Thus we travel from oral literature which either assumes or excludes the territory of plagiarism - here it is either an a priori given or a non-issue - to written literature where the difference between proper and improper copying is pivotal to whether or not a written work can be classified as valid or not. The focus of this work is to delineate forms of literature on the web and what they differentially illustrate about the web as a location for literature versus a more self-contained practice such as the book (and, as can eventually be seen, electronic works which - on a relative scale - can be seen closer to print work and less illustrative of the differential qualities illustrated as descriptive of web literature) thus the description presented on a framework for viewing plagiarism will begin to inform an exploration of internet literary practice. In elucidating this argument, it will be argued that there is - in web literature - a shift back from the text as literary work, to a modified version of the oral work, or we could say, an increasingly oral set of characteristics begin to help describe what is literature on the net. This return from the literary back to the oral is generally described under the term neo-oral, as something which in some ways relates back to oral literature, and in others adds something new (or conversely retains literary characteristics).***

This entire pursuit could be termed as an exploration of the reproductive identity of the postcommercial banal. Identity as it pretends to sameness, yet not as the original, but as a similar copy (as in general assembly-line commercial practice). Thus the aesthetics thereof (in this case, with the focus on webtext - the textual portion of the internet) is one whose value hinges on the virtual silence if you will of a pseudo-oral exchange whose essence is banal (no matter how quotidian or relatively unsalient a task, it is game for a status update). The a priori condition - the condition to which an agent arrives - is the virtual-participatory condition of this given - it is here that the generalized tendency of the tragicomic is epitomized. It's just this quality which allows web aesthetics to form an ideal in the resituation of both an exemplar form and all other connected forms categorizable under the rubric of the artistic.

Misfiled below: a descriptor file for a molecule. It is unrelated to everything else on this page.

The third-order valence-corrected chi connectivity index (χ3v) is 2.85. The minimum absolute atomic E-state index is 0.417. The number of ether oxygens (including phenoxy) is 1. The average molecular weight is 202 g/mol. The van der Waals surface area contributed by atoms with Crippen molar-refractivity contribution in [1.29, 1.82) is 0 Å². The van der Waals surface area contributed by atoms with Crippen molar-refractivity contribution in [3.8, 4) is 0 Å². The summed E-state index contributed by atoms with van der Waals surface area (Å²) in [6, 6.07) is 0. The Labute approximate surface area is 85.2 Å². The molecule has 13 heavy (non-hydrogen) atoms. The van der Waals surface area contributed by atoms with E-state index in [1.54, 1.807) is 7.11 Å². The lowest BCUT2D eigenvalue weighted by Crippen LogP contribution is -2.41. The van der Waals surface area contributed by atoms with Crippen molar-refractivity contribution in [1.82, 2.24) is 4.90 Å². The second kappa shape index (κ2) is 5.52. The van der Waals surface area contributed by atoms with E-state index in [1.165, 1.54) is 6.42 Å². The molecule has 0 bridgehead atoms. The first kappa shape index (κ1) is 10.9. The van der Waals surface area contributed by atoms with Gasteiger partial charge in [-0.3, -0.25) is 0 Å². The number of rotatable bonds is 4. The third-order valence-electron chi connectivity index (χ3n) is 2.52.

Following will be analyses of different functionally isolable concepts that hope to trace different authors and instances which illustrate my hypothetical stance, and help describe it.


*of course - as with all technobureaucratic processes - this ownership is more practically in the hands of those whose work is to engineer and coordinate those processes themselves, printers, publishers and the businesses that organize them into efficacy in this case

** one could frame Barthes in this situation several ways. You could see it in the obvious sense that he gives primacy over to texts and not embodied authors - or you could argue that my use of text equals his use of Author, both highlighting the abstracted quality of something that is less and less a case of the practical interaction of a writer or reader, and more and more an object-oriented codification of the value of a given Work - further you could see him representing an intermediary - highlighting the author's seeming death, the rise of the text, and the corresponding need for a refocus on readerly/writerly practice (the idea of practice could further be seen to relate to my idea of the progression from the seemingly completed literary work, to the more interactive and incomplete neo-oral nature of the web text.) (As always, much more is possible here - you could not see a relation at all, or you could see this particular Barthes, as is done, as a post-structuralist voice, not a structuralist one).

*** the ramifications of this can be explored in different ways. In one sense, there is nothing new in web literature under this definition - many past works display these characteristics. Another path would be to reject the validity or worthy existence of such works, which may clash with past criteria for what constitutes a quality work of literature. What might oppose this rejection(and link back to the first statement) is a re-evaluation of what is and isn't classic or worthy in past literature, using to some varying extent the ideas put forth in the descriptions of these current strains of writing. In the same way that scholars have rediscovered works for their computational characteristics, so would it be possible to find works which match descriptive categories applied to web literature - in this way, it is new yet not new, and the delineation of a particular practice is a reorganization of past practice, innovation complements ignorance, while a historical view complements a reconfigured history of noteworthy works.